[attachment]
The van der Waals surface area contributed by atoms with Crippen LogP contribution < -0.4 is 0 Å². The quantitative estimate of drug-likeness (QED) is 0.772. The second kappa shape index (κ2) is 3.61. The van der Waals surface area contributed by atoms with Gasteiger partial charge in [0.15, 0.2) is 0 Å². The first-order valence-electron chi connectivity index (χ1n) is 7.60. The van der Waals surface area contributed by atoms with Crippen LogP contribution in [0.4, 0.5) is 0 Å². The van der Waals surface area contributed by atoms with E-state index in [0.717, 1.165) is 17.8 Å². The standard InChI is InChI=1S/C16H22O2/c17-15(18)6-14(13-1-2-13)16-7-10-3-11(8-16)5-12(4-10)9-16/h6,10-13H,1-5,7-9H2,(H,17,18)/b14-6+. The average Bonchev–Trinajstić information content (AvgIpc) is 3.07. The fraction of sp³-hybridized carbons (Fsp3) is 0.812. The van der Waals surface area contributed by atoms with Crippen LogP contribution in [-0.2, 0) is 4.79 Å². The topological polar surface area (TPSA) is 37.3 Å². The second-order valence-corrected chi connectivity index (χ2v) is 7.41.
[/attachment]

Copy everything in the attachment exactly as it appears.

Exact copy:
The van der Waals surface area contributed by atoms with Crippen LogP contribution < -0.4 is 0 Å². The quantitative estimate of drug-likeness (QED) is 0.772. The second kappa shape index (κ2) is 3.61. The van der Waals surface area contributed by atoms with Gasteiger partial charge in [0.15, 0.2) is 0 Å². The first-order valence-electron chi connectivity index (χ1n) is 7.60. The van der Waals surface area contributed by atoms with Crippen LogP contribution in [0.4, 0.5) is 0 Å². The van der Waals surface area contributed by atoms with E-state index in [0.717, 1.165) is 17.8 Å². The standard InChI is InChI=1S/C16H22O2/c17-15(18)6-14(13-1-2-13)16-7-10-3-11(8-16)5-12(4-10)9-16/h6,10-13H,1-5,7-9H2,(H,17,18)/b14-6+. The average Bonchev–Trinajstić information content (AvgIpc) is 3.07. The fraction of sp³-hybridized carbons (Fsp3) is 0.812. The van der Waals surface area contributed by atoms with Crippen LogP contribution in [-0.2, 0) is 4.79 Å². The topological polar surface area (TPSA) is 37.3 Å². The second-order valence-corrected chi connectivity index (χ2v) is 7.41.